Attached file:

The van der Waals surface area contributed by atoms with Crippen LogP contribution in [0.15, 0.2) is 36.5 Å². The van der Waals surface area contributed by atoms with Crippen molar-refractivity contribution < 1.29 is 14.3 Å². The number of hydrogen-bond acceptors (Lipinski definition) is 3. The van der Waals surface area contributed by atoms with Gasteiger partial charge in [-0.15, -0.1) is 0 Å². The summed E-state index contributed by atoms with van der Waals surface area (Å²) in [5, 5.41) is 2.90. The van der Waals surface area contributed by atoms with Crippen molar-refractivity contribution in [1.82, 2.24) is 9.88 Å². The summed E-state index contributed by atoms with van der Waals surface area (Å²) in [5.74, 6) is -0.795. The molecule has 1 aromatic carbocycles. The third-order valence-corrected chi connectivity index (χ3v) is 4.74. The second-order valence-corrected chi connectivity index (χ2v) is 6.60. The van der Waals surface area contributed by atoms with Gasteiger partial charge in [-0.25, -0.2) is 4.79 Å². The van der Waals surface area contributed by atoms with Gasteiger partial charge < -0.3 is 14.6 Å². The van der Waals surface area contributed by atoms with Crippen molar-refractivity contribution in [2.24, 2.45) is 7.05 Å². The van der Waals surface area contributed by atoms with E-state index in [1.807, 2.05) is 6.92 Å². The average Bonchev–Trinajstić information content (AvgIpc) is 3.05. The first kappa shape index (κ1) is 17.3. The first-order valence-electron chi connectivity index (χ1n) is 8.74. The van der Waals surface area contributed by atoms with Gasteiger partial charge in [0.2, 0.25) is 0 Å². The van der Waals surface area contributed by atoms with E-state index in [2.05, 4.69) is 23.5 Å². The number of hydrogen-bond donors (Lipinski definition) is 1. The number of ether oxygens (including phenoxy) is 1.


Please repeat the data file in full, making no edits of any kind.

The van der Waals surface area contributed by atoms with Crippen LogP contribution in [0.15, 0.2) is 36.5 Å². The van der Waals surface area contributed by atoms with Crippen molar-refractivity contribution < 1.29 is 14.3 Å². The number of hydrogen-bond acceptors (Lipinski definition) is 3. The van der Waals surface area contributed by atoms with Gasteiger partial charge in [-0.15, -0.1) is 0 Å². The summed E-state index contributed by atoms with van der Waals surface area (Å²) in [5, 5.41) is 2.90. The van der Waals surface area contributed by atoms with Crippen molar-refractivity contribution in [1.82, 2.24) is 9.88 Å². The summed E-state index contributed by atoms with van der Waals surface area (Å²) in [5.74, 6) is -0.795. The molecule has 1 aromatic carbocycles. The third-order valence-corrected chi connectivity index (χ3v) is 4.74. The second-order valence-corrected chi connectivity index (χ2v) is 6.60. The van der Waals surface area contributed by atoms with Gasteiger partial charge in [-0.25, -0.2) is 4.79 Å². The van der Waals surface area contributed by atoms with Gasteiger partial charge < -0.3 is 14.6 Å². The van der Waals surface area contributed by atoms with Crippen molar-refractivity contribution in [2.24, 2.45) is 7.05 Å². The van der Waals surface area contributed by atoms with E-state index in [1.807, 2.05) is 6.92 Å². The average Bonchev–Trinajstić information content (AvgIpc) is 3.05. The first kappa shape index (κ1) is 17.3. The first-order valence-electron chi connectivity index (χ1n) is 8.74. The van der Waals surface area contributed by atoms with Gasteiger partial charge in [0.2, 0.25) is 0 Å². The van der Waals surface area contributed by atoms with E-state index in [2.05, 4.69) is 23.5 Å². The number of hydrogen-bond donors (Lipinski definition) is 1. The number of ether oxygens (including phenoxy) is 1.